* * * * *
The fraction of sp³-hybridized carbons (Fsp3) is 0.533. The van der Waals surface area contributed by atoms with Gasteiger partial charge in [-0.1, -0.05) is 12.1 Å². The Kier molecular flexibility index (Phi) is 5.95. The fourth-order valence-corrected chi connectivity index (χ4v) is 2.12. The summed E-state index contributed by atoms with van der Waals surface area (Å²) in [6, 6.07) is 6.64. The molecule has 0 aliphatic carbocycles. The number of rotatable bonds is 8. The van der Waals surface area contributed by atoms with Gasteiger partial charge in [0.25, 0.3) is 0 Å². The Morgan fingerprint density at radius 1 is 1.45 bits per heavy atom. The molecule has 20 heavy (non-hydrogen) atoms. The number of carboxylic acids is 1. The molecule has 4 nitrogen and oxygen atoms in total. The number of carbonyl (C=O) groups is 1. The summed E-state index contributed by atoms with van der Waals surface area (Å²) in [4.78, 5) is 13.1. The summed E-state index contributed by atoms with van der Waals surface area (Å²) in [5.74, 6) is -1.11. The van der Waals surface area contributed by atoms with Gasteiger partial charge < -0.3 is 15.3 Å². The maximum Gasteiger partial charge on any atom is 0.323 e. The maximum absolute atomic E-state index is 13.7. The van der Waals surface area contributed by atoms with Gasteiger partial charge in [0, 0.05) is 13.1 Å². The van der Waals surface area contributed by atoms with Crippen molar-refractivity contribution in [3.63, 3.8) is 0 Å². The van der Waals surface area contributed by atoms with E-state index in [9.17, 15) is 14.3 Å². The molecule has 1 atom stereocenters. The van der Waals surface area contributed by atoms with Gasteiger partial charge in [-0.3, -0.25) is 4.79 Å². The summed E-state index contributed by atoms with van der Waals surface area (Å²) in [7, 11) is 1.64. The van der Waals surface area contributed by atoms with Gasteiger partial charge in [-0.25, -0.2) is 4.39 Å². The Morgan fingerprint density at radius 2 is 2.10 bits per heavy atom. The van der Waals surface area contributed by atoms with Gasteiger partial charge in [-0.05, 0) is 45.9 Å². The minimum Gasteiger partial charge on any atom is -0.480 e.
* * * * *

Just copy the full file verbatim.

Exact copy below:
The fraction of sp³-hybridized carbons (Fsp3) is 0.533. The van der Waals surface area contributed by atoms with Gasteiger partial charge in [-0.1, -0.05) is 12.1 Å². The Kier molecular flexibility index (Phi) is 5.95. The fourth-order valence-corrected chi connectivity index (χ4v) is 2.12. The summed E-state index contributed by atoms with van der Waals surface area (Å²) in [6, 6.07) is 6.64. The molecule has 0 aliphatic carbocycles. The number of rotatable bonds is 8. The van der Waals surface area contributed by atoms with Gasteiger partial charge in [0.25, 0.3) is 0 Å². The Morgan fingerprint density at radius 1 is 1.45 bits per heavy atom. The molecule has 20 heavy (non-hydrogen) atoms. The number of carboxylic acids is 1. The molecule has 4 nitrogen and oxygen atoms in total. The number of carbonyl (C=O) groups is 1. The summed E-state index contributed by atoms with van der Waals surface area (Å²) in [4.78, 5) is 13.1. The summed E-state index contributed by atoms with van der Waals surface area (Å²) in [5.74, 6) is -1.11. The van der Waals surface area contributed by atoms with Gasteiger partial charge < -0.3 is 15.3 Å². The maximum Gasteiger partial charge on any atom is 0.323 e. The maximum absolute atomic E-state index is 13.7. The van der Waals surface area contributed by atoms with Gasteiger partial charge in [0, 0.05) is 13.1 Å². The van der Waals surface area contributed by atoms with Crippen molar-refractivity contribution in [3.63, 3.8) is 0 Å². The van der Waals surface area contributed by atoms with E-state index in [9.17, 15) is 14.3 Å². The molecule has 1 atom stereocenters. The van der Waals surface area contributed by atoms with Gasteiger partial charge in [-0.3, -0.25) is 4.79 Å². The summed E-state index contributed by atoms with van der Waals surface area (Å²) in [7, 11) is 1.64. The van der Waals surface area contributed by atoms with Gasteiger partial charge in [-0.25, -0.2) is 4.39 Å². The Morgan fingerprint density at radius 2 is 2.10 bits per heavy atom. The van der Waals surface area contributed by atoms with Gasteiger partial charge in [-0.05, 0) is 45.9 Å². The minimum Gasteiger partial charge on any atom is -0.480 e.